Thursday, May 10, 2012

It’s been 50 years since women started walking out of the kitchen and into the workplace en-mass. Yet yesterday we heard about another study that shows women aren’t making themselves heard when men are present in the office. That's true even when those woman have the same level of power at work as the men. We asked you to weigh-in and tell us about the gender divide at your work place. Haley Mitchell, from Augusta, Georgia, says the men in her office still expect her to get the mail and coffee, even though she is a marketing and communications manager.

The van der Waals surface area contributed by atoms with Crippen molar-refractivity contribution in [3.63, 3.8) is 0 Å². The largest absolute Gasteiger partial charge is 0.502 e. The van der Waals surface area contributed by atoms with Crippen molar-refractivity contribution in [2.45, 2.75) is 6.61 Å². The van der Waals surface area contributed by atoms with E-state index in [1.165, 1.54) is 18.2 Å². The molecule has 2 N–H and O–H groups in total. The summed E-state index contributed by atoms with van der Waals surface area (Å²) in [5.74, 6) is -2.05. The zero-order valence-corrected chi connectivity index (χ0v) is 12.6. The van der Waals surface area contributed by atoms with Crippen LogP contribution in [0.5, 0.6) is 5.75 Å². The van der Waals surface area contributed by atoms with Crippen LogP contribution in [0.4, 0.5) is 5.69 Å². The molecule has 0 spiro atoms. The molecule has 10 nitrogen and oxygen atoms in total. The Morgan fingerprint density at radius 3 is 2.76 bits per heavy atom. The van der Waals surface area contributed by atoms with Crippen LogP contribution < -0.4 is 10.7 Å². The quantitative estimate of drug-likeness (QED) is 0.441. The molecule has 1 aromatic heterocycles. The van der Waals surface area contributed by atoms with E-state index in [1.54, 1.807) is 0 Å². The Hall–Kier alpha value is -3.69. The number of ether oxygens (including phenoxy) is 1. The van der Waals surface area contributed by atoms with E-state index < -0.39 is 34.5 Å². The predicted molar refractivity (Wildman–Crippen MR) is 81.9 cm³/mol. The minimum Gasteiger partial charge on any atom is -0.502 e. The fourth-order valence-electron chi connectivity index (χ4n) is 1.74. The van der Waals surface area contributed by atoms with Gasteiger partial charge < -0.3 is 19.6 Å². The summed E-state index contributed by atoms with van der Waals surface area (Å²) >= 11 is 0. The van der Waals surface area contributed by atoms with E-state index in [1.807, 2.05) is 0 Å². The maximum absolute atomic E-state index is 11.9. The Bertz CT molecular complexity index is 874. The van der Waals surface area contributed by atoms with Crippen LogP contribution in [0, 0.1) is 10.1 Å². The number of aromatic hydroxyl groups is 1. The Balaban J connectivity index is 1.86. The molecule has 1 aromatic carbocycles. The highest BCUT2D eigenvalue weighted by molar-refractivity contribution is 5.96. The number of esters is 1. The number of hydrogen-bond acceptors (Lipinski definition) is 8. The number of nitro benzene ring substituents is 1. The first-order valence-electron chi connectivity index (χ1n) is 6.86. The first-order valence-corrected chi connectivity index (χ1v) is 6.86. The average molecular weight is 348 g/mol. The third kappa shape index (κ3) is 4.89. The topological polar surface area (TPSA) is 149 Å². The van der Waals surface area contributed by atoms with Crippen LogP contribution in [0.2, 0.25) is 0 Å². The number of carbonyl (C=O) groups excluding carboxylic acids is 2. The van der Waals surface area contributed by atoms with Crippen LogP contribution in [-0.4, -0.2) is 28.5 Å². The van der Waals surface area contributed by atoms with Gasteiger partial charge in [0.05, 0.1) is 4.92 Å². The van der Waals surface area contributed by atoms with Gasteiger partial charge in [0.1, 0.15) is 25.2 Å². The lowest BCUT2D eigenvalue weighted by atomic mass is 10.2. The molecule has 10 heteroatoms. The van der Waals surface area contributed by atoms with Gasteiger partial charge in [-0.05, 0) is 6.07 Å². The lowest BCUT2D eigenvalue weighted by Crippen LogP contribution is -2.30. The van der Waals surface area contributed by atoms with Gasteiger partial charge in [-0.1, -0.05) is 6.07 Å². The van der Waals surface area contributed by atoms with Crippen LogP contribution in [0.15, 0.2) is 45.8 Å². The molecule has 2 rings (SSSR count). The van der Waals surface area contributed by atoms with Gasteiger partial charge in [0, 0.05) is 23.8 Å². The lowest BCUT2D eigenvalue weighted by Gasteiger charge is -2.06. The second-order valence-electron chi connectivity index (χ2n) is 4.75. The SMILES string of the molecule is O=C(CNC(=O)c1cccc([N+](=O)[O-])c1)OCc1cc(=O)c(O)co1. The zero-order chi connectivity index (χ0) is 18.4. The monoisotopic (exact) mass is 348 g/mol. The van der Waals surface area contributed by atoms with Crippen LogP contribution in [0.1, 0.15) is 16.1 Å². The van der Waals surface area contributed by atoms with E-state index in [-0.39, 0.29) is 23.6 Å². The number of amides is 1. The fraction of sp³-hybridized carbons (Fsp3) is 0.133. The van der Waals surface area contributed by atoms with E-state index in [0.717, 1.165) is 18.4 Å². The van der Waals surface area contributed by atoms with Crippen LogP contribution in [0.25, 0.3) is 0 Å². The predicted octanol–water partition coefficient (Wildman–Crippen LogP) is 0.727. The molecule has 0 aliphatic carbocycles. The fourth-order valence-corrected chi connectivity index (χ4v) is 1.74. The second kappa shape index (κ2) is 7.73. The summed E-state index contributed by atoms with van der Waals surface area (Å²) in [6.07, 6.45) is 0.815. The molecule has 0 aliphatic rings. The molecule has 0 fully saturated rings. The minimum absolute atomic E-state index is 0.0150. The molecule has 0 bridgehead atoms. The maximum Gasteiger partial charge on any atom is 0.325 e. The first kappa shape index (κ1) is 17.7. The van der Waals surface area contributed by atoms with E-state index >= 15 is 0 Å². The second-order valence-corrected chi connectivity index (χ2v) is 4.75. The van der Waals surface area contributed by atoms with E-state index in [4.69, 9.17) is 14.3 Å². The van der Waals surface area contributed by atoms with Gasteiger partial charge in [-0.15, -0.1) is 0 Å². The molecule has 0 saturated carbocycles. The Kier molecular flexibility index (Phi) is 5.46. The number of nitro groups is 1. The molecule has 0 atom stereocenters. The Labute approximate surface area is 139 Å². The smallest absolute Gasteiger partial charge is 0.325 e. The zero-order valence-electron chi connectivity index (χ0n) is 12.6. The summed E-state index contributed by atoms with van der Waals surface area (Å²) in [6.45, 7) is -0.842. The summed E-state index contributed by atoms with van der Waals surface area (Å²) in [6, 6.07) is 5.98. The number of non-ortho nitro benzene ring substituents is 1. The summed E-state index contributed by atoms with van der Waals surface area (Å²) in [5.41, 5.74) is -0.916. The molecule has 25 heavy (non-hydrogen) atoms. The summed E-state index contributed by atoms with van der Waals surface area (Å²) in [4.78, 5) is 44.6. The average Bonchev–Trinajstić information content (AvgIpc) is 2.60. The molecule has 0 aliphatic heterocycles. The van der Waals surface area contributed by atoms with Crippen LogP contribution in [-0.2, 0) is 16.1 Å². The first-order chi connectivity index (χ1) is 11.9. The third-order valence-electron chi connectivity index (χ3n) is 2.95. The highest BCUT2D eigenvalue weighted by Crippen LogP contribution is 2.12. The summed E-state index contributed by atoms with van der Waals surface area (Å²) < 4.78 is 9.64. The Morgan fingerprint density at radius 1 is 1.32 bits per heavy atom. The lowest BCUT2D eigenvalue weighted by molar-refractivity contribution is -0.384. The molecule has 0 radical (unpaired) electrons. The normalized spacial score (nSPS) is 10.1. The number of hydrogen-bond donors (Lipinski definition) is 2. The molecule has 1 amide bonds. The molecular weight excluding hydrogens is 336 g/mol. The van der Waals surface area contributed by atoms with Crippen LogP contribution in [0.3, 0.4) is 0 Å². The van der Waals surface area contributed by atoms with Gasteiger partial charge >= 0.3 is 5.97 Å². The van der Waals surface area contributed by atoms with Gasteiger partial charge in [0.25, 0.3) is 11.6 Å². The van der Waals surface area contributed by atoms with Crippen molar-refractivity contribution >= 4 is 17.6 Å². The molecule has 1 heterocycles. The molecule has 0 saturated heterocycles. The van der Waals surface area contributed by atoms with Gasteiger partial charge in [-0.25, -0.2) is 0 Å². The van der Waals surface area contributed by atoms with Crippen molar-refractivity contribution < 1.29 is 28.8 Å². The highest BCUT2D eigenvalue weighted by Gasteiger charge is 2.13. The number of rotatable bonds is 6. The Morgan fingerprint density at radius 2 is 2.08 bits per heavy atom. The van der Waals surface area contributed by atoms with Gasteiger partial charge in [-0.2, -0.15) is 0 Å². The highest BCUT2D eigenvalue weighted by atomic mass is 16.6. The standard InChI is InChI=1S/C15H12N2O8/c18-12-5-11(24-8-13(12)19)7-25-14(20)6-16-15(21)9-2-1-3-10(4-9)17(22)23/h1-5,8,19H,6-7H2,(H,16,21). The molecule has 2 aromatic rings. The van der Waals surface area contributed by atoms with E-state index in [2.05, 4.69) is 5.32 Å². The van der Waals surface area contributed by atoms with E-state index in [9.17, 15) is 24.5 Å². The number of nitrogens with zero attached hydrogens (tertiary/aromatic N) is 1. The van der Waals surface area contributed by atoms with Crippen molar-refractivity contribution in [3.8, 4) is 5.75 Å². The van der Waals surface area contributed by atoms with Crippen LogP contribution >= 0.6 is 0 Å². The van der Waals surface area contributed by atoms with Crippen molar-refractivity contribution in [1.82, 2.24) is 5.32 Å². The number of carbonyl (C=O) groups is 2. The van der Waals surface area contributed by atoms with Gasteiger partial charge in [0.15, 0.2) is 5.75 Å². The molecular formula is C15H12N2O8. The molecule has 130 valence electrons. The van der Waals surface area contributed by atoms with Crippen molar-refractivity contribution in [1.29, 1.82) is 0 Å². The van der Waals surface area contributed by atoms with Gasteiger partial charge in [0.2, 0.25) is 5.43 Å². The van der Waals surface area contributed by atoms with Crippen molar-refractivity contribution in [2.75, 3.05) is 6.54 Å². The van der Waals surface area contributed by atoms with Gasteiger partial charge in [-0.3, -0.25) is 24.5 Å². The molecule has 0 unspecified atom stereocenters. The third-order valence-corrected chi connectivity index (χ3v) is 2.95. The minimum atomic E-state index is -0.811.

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The Origin of AIDS: 60 Years Before the First Documented Case

Tuesday, October 18, 2011

By most accounts, the history of AIDS begins sometime in the late 1970s, before the first official cases were diagnosed in 1981 among a handful of gay men. But a striking new book by Dr. Jacques Pépin, an infectious disease specialist at the University of Sherbrooke in Quebec, upends medical history. In "The Origins of AIDS," Pépin traces the roots of the disease back to 1921 when a handful of bush-meat hunters in Africa may have been the first to be exposed to infected chimpanzee blood.

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Banks Take a Hit in Tough Economy

Thursday, October 13, 2011